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Hussain Abdul-Hussain

Hussain Abdul-Hussain is the Washington bureau chief of Kuwaiti daily Al-Rai and a former visiting fellow at Chatham House in London. Previously, he helped launch and manage the Iraqi stream of the Arabic TV network Alhurra. Before relocating to Washington, Abdul-Hussain worked as a reporter, and later as managing editor, for Lebanon’s The Daily Star. He has reported from conflict zones on the border between Lebanon and Israel, and from Baghdad shortly after the fall of the Saddam Hussein regime. Abdul-Hussain has also contributed articles to US newspapers, including The New York Times and the Washington Post, and appeared on American TV news networks such as CNN and MSNBC. In addition, he is a frequent commentator on Arabic satellite TV networks.

Articles By Hussain Abdul-Hussain

Lebanon’s Army Seeks Aid. It Doesn’t Deserve It Unless It Is Reformed By Hussain Abdul-Hussain - Oct 7, 2021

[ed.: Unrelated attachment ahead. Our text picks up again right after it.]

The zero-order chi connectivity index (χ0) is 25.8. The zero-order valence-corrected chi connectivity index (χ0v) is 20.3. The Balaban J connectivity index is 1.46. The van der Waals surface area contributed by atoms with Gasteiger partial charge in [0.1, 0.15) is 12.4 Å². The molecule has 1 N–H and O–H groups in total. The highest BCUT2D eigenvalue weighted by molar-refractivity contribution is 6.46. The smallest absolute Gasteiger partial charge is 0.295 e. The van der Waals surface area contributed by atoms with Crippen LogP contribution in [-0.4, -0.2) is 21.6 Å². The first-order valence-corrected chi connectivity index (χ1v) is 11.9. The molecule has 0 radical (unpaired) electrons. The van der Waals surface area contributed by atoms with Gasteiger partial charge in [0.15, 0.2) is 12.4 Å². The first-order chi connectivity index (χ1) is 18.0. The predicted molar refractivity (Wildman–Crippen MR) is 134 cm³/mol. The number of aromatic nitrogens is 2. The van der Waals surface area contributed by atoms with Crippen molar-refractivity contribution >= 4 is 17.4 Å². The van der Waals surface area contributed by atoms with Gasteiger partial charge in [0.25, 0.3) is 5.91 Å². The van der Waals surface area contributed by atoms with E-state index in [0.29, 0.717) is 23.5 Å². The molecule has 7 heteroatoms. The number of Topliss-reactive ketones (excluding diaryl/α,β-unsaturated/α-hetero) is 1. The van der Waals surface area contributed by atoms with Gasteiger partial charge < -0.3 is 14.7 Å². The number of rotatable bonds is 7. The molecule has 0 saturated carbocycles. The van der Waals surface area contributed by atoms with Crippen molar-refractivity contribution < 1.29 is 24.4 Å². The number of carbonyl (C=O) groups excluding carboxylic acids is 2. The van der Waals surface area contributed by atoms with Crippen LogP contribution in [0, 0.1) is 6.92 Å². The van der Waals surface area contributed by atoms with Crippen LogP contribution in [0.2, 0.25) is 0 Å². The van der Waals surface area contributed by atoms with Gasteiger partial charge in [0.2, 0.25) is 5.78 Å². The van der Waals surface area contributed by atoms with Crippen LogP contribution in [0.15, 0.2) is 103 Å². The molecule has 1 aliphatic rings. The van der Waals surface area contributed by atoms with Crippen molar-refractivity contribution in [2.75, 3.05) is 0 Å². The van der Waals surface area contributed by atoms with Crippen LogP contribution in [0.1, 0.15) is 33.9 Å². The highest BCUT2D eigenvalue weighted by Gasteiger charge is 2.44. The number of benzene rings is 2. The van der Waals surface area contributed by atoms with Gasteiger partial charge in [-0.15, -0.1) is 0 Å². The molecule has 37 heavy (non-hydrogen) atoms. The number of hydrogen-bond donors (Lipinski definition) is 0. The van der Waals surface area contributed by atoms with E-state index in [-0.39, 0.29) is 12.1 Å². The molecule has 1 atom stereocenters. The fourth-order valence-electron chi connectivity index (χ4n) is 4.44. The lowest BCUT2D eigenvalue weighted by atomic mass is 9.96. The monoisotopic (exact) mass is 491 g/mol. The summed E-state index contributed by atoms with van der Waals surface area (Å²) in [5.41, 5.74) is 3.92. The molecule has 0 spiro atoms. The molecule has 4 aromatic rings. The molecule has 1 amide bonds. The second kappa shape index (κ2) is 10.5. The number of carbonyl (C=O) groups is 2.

Lebanon is a country teetering on implosion, threatening the world with a flood of terrorism, narcotics and refugees. Besides everything else that ails the country – and there is plenty – it must now plead for donations for its army. You have to ask yourself, what kind of state asks for donations to pay its … Continue reading “Lebanon’s Army Seeks Aid. It Doesn’t Deserve It Unless It Is Reformed”

If Plans Work, Lebanon Will Get Gas from Egypt for Electricity. But It Will Be Syria that Wins By Hussain Abdul-Hussain - Sep 10, 2021

While parties in Lebanon and the government of Syria celebrated a plan for pumping Egyptian gas to Lebanon, depicting it as a victory against their imperial enemies, first and foremost America, the plan was in fact American, designed as a “crisis management” measure to help mitigate the effects of a free-falling Lebanon. Controlled by a … Continue reading “If Plans Work, Lebanon Will Get Gas from Egypt for Electricity. But It Will Be Syria that Wins”

The Roots of Lebanon’s Failure: It Votes, But Is Not a Democracy By Hussain Abdul-Hussain - Aug 11, 2021

Lebanon is a failed state. Everything that can go wrong, has. And then the country repeats every mistake one more time. From the near evaporation of the national currency, to the shrinking of its economy, to serial corruption scandals, it doesn’t take a genius to figure out that the wrong people are in charge. But … Continue reading “The Roots of Lebanon’s Failure: It Votes, But Is Not a Democracy”